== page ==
Walk the hallowed halls of most law firms, and you'll probably find the scales of justice and somber portraits of judges on the walls. But in the art collection at Barnes & Thornburg in Minneapolis, clients can find a business suit sprayed stiff with polyurethane, a pair of leather track shoes arched toward a narrow long-jump pit, and a wood and steel bench that once was mistaken for scaffolding instead of a work of art.

As if that's not enough to plead the law firm's case for creativity, nearly every piece in its art collection also is for sale.

The unusual office exhibit is the result of a partnership between Barnes & Thornburg and the Minneapolis College of Art and Design (MCAD). The firm displays about 50 pieces of art for six months at a time instead of purchasing pieces for a permanent collection. Twice a year MCAD installs art from its students, alumni and faculty in the common areas of the law firm's space.

"We used to lease most of our art, but this time we wanted a partnership that tied into the community," said Howard Rubin, managing partner at Barnes & Thornburg. "The law firm can display beautiful art at a nominal cost to the firm, and MCAD artists get exposure to a new audience."

At a time when revenue is declining at many law firms, building an art collection has gone the way of conspicuous consumption.

"There's a big pullback in spending for corporate art collections," said Annie Metzger at Circa Gallery in Minneapolis. "It's hard to justify it at a time when departments are being shut down and people are being let go."

Large law firms such as Faegre & Benson and Lindquist & Vennum that have extensive, permanent collections with hundreds of pieces valued at hundreds of thousands of dollars are in maintenance mode, not adding to or subtracting from their collections, according to representatives at both firms.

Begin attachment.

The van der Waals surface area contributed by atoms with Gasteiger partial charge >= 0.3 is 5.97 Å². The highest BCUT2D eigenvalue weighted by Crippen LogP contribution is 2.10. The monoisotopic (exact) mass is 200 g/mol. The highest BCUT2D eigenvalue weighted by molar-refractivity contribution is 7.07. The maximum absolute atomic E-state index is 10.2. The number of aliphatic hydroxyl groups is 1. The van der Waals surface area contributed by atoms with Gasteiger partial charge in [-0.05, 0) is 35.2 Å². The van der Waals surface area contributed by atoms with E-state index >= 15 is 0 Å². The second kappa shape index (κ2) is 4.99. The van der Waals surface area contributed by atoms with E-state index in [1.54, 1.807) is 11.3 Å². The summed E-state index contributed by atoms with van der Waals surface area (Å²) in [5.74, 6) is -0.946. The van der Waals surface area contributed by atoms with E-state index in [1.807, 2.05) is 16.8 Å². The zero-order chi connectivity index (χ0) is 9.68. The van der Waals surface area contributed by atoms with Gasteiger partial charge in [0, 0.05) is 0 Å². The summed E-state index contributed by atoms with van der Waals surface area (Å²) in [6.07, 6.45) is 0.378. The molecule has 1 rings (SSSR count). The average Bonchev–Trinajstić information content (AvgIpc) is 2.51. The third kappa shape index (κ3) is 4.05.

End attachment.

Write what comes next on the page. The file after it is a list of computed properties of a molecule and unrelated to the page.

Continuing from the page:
While Barnes & Thornburg's art collection might look opulent, the firm is quick to note that the pieces are only "on loan" from MCAD artists. Clients who admire the art don't have to wonder if they're indirectly paying for pricey pieces, although the firm does pay about $5,000 a year for framing and installation. Office staff, lawyers or clients can purchase the art, but it cannot be removed until the exhibit changes.

When client Mitchell McMillen of Edina went to a meeting at Barnes & Thornburg's offices, he commented on how much he liked one of the large paintings. When Rubin told him it was for sale for $1,500, McMillen bought it on the spot.

"At a gallery, that painting would have been $5,000, minimum," the art collector said.

While prices range from $100 to $7,500, most of the 50 pieces are under $1,000. They include paintings, photography, sculptures, furniture and animation. But don't look for prices posted on the wall, as they are in a neighborhood coffee shop. A booklet with information about prices and artists is kept at the reception desk and shown to clients or visitors on request.

Deal overcame obstacles